UCSB Professor Writes About Saving Soils and Restoring Rights
Liz Carlisle’s “Healing Grounds” pairs regenerative agriculture with racial justice.
By Matt Kettmann | May 5, 2022
If you’re waiting in Dr. Woke’s office for your latest dose of progressivism — a recyclable syringe loaded with antigens to fight colonialism, uplift the oppressed, and conquer climate change — you’ll probably find a copy of Healing Grounds: Climate, Justice, and the Deep Roots of Regenerative Farming in the lobby.
The new book by Liz Carlisle, who’s an associate professor of environmental studies at UCSB, is a deeply researched, intellectually inspiring narrative about how Indigenous people and communities of color are using — and have always used — farming techniques that work with, rather than against, the land to survive when all odds were stacked against them. With chapters focused on a Blackfoot woman in Montana, Black women in North Carolina, and Mexican and Asian immigrant families in California, Carlisle details with hard evidence and earnest emotions how much there is to learn from these communities, and why shifting toward their ways may be a key to saving us all.
“The extraction of carbon from soils was just one integral piece of a much larger process of extraction, a process that included the theft of indigenous lands, the forced enslavement of millions of Africans, and the extortion of immigrant labor,” she writes as a thesis of sorts, tucked quietly toward the end of the 177-page book. “To repair the soil, we needed to repair it all.”
I first wrote about Carlisle in last year’s Earth Day issue, when I learned that the Missoula, Montana, native grew up listening to her grandmother’s heartwarming yet ultimately tragic memories of surviving the Dust Bowl. While touring as a country singer after graduating Harvard, Carlisle heard more tales of mismanaged farmlands and started working for Montana’s Senator Jon Tester, an organic farming proponent. Grad school at Berkeley was followed by four years at Stanford and two co-authored books — Lentil Underground and Grain by Grain — before she landed at UCSB in 2019.
About a dozen years ago, Carlisle became fascinated with regenerative agriculture, which uses time-tested farming techniques that trap carbon in the soil, thereby reducing the emissions that cause climate change. It’s gone mainstream in recent years, thanks to documentaries like Kiss the Ground and The Biggest Little Farm, and even General Mills is producing cereal with regenerative ag certification. That popularity pushed Carlisle deeper into telling true stories of real people working in regenerative ways, and she found a special resonance with racial justice by connecting with farmers of color across the country.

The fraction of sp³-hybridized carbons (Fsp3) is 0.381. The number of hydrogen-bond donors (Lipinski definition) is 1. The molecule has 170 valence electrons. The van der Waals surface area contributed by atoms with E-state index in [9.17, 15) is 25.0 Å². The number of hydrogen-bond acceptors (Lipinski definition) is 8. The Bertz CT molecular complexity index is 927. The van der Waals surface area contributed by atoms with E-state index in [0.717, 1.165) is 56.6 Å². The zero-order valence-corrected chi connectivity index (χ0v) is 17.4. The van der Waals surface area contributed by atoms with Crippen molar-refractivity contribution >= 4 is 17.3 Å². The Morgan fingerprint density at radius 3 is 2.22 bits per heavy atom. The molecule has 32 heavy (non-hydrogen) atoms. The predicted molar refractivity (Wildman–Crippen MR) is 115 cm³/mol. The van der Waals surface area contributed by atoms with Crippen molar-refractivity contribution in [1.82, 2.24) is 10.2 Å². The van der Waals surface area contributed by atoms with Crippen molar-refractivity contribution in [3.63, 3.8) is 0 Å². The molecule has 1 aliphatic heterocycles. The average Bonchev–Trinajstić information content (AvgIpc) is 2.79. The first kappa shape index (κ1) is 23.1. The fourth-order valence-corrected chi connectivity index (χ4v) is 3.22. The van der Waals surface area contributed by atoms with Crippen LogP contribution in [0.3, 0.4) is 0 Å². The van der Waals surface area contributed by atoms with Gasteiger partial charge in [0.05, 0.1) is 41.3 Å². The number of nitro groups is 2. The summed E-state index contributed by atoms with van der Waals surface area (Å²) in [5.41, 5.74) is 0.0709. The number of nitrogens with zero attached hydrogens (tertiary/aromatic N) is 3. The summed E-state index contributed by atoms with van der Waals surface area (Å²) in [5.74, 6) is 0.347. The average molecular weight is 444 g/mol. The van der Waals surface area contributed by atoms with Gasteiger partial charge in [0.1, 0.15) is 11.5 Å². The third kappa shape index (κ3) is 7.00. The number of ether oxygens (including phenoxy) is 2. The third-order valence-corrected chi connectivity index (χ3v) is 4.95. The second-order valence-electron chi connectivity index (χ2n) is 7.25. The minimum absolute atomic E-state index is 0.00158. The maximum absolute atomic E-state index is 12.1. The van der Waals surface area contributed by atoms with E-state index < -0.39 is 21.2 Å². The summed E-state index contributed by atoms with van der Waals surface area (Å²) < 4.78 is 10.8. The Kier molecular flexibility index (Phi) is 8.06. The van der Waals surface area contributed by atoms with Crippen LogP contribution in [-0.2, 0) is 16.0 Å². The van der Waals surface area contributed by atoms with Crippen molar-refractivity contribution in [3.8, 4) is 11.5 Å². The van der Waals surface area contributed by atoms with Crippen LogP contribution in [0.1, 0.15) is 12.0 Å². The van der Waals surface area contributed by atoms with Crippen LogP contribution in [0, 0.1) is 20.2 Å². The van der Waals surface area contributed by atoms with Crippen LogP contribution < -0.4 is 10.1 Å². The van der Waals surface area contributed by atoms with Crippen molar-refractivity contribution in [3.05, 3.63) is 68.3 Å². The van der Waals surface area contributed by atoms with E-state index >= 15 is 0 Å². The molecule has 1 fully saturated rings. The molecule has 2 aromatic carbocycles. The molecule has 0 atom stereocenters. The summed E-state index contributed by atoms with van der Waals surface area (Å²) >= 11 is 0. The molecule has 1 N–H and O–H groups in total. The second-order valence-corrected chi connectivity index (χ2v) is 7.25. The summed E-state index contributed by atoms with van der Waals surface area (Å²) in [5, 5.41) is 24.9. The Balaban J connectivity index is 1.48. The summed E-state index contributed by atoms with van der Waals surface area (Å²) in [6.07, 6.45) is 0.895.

“They have been developing regenerative agriculture for a long time as strategies of resistance and survival,” she explained to me last month. “They were really getting to the root cause of why we have climate problems in agriculture, and how to shift from an extractive relationship with the land to a reciprocal relationship with the land. I wanted to present that vision and that deep, deep history within Indigenous communities and communities of color. Here is the real climate solution. We need to take leadership from these folks if we want to change.”
The Ellwood resident tells us more about her book below, and our conversation has been edited for clarity and length.
How did you decide which farmers to include? That’s a challenge with narrative nonfiction: finding individual characters to stand in for a complex, heterogeneous community. There’s a lot of people doing really amazing work in regenerative agriculture.
There were a lot of ethical considerations, being that I am a white woman. I wanted to speak with people who knew me well enough that they felt comfortable to tell me, “That’s not the right way to say that.”
It was important that people had their own platform. I don’t want anyone to read my words as a definitive account. All of these people tell their own stories and speak for themselves.
But this is clearly from my perspective, so the first story takes place in Montana, where I’m from; the last two are in California, where I’ve lived and worked the past dozen years; and the second story is from North Carolina, where my partner is from.
You are fighting for small farms, but don’t we still need those huge farms to feed the world? When I think about the food security question, what really stands out to me is the extraordinary wastefulness of the industrial system that we have. One of the opportunities of these regenerative systems is that they are more regional and based on more of a food sovereignty principle. People are involved at all stages of the process of growing and processing and delivering food to the table. These systems are a lot less wasteful because, from the very beginning of the process, they’re designed with the community and its needs in mind.